This type of debate is probably akin to the age-old question: If a tree falls in a forest and no one is there to hear it, is a sound made? As such, it is not easy to answer, but it does reinforce one of the key beliefs of the social constructionist view: Perception matters at least as much as reality, and sometimes more so. In line with this belief, social constructionism emphasizes that citizens, interest groups, policymakers, and other parties often compete to influence popular perceptions of many types of conditions and behaviors. They try to influence news media coverage and popular views of the nature and extent of any negative consequences that may be occurring, the reasons underlying the condition or behavior in question, and possible solutions to the problem.
Sometimes a condition or behavior becomes a social problem even if there is little or no basis for this perception. A historical example involves women in college. During the late 1800s, medical authorities and other experts warned women not to go to college for two reasons: they feared that the stress of college would disrupt women’s menstrual cycles, and they thought that women would not do well on exams while they were menstruating.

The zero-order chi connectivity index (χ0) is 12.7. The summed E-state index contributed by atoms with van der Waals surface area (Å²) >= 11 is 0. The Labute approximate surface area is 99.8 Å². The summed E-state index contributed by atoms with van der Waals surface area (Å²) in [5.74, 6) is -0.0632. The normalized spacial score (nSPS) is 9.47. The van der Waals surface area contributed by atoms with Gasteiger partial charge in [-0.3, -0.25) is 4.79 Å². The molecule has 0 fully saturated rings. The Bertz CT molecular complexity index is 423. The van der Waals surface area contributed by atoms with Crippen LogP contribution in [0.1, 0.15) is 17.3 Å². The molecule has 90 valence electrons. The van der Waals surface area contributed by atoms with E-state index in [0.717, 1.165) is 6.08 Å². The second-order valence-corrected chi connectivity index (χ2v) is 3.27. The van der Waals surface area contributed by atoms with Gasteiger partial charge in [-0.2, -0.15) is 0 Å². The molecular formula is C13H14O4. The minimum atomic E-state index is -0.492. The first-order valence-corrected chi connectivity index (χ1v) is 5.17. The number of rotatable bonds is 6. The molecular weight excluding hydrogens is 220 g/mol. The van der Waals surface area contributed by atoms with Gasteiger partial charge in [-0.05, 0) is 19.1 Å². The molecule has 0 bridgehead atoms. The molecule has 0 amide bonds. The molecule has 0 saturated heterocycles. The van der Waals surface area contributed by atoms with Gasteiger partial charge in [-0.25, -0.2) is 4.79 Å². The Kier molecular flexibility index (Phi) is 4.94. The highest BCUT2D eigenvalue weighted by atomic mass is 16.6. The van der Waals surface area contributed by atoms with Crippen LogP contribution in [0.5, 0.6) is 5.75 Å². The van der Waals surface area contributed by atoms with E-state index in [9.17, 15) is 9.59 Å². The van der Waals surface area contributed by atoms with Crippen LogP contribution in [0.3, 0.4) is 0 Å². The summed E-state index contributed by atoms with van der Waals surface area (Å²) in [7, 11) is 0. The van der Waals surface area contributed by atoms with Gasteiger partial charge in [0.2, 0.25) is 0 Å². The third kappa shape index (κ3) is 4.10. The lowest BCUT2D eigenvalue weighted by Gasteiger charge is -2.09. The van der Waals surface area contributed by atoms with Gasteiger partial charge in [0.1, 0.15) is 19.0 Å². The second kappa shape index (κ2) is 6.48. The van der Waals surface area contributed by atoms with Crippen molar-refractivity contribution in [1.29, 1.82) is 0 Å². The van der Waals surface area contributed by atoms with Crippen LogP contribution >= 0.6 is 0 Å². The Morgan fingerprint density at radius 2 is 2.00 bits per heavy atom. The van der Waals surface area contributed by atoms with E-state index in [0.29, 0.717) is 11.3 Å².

CollegeDegrees360 – College Girls – CC BY-SA 2.0.
Social constructionism’s emphasis on perception has a provocative implication: Just as a condition or behavior may not be considered a social problem even if there is strong basis for this perception, so may a condition or behavior be considered a social problem even if there is little or no basis for this perception. The “issue” of women in college provides a historical example of this latter possibility. In the late 1800s, leading physicians and medical researchers in the United States wrote journal articles, textbooks, and newspaper columns in which they warned women not to go to college. The reason? They feared that the stress of college would disrupt women’s menstrual cycles, and they also feared that women would not do well in exams during “that time of the month” (Ehrenreich & English, 2005)! We now know better, of course, but the sexist beliefs of these writers turned the idea of women going to college into a social problem and helped to reinforce restrictions by colleges and universities on the admission of women.